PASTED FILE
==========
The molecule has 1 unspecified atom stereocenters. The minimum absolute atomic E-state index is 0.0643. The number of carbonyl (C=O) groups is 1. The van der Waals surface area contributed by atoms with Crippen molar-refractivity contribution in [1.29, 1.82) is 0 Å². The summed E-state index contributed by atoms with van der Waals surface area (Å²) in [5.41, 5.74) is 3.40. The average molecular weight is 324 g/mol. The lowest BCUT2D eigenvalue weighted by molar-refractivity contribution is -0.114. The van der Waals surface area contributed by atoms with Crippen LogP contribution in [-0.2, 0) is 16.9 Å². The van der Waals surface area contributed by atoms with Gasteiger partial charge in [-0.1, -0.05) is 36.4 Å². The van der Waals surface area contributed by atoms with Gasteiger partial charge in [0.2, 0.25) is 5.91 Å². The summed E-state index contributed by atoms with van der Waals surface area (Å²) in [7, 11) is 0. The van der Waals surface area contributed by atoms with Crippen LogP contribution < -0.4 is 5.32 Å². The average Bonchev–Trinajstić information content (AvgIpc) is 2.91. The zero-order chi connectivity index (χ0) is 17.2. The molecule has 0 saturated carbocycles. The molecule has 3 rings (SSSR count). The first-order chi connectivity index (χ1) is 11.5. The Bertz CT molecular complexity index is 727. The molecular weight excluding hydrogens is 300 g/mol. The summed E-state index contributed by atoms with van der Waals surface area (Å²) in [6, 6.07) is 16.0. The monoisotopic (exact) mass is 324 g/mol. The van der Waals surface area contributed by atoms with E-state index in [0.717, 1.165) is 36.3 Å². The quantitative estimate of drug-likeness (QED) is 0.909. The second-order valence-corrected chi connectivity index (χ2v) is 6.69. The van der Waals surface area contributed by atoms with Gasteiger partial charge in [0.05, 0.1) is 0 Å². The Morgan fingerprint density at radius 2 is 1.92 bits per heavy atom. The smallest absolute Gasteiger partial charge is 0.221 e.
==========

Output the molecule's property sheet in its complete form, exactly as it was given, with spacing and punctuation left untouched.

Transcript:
The molecule has 1 unspecified atom stereocenters. The minimum absolute atomic E-state index is 0.0643. The number of carbonyl (C=O) groups is 1. The van der Waals surface area contributed by atoms with Crippen molar-refractivity contribution in [1.29, 1.82) is 0 Å². The summed E-state index contributed by atoms with van der Waals surface area (Å²) in [5.41, 5.74) is 3.40. The average molecular weight is 324 g/mol. The lowest BCUT2D eigenvalue weighted by molar-refractivity contribution is -0.114. The van der Waals surface area contributed by atoms with Crippen LogP contribution in [-0.2, 0) is 16.9 Å². The van der Waals surface area contributed by atoms with Gasteiger partial charge in [-0.1, -0.05) is 36.4 Å². The van der Waals surface area contributed by atoms with Gasteiger partial charge in [0.2, 0.25) is 5.91 Å². The summed E-state index contributed by atoms with van der Waals surface area (Å²) in [7, 11) is 0. The van der Waals surface area contributed by atoms with Crippen LogP contribution < -0.4 is 5.32 Å². The average Bonchev–Trinajstić information content (AvgIpc) is 2.91. The zero-order chi connectivity index (χ0) is 17.2. The molecule has 0 saturated carbocycles. The molecule has 3 rings (SSSR count). The first-order chi connectivity index (χ1) is 11.5. The Bertz CT molecular complexity index is 727. The molecular weight excluding hydrogens is 300 g/mol. The summed E-state index contributed by atoms with van der Waals surface area (Å²) in [6, 6.07) is 16.0. The monoisotopic (exact) mass is 324 g/mol. The van der Waals surface area contributed by atoms with E-state index in [0.717, 1.165) is 36.3 Å². The quantitative estimate of drug-likeness (QED) is 0.909. The second-order valence-corrected chi connectivity index (χ2v) is 6.69. The van der Waals surface area contributed by atoms with Gasteiger partial charge in [0.05, 0.1) is 0 Å². The Morgan fingerprint density at radius 2 is 1.92 bits per heavy atom. The smallest absolute Gasteiger partial charge is 0.221 e.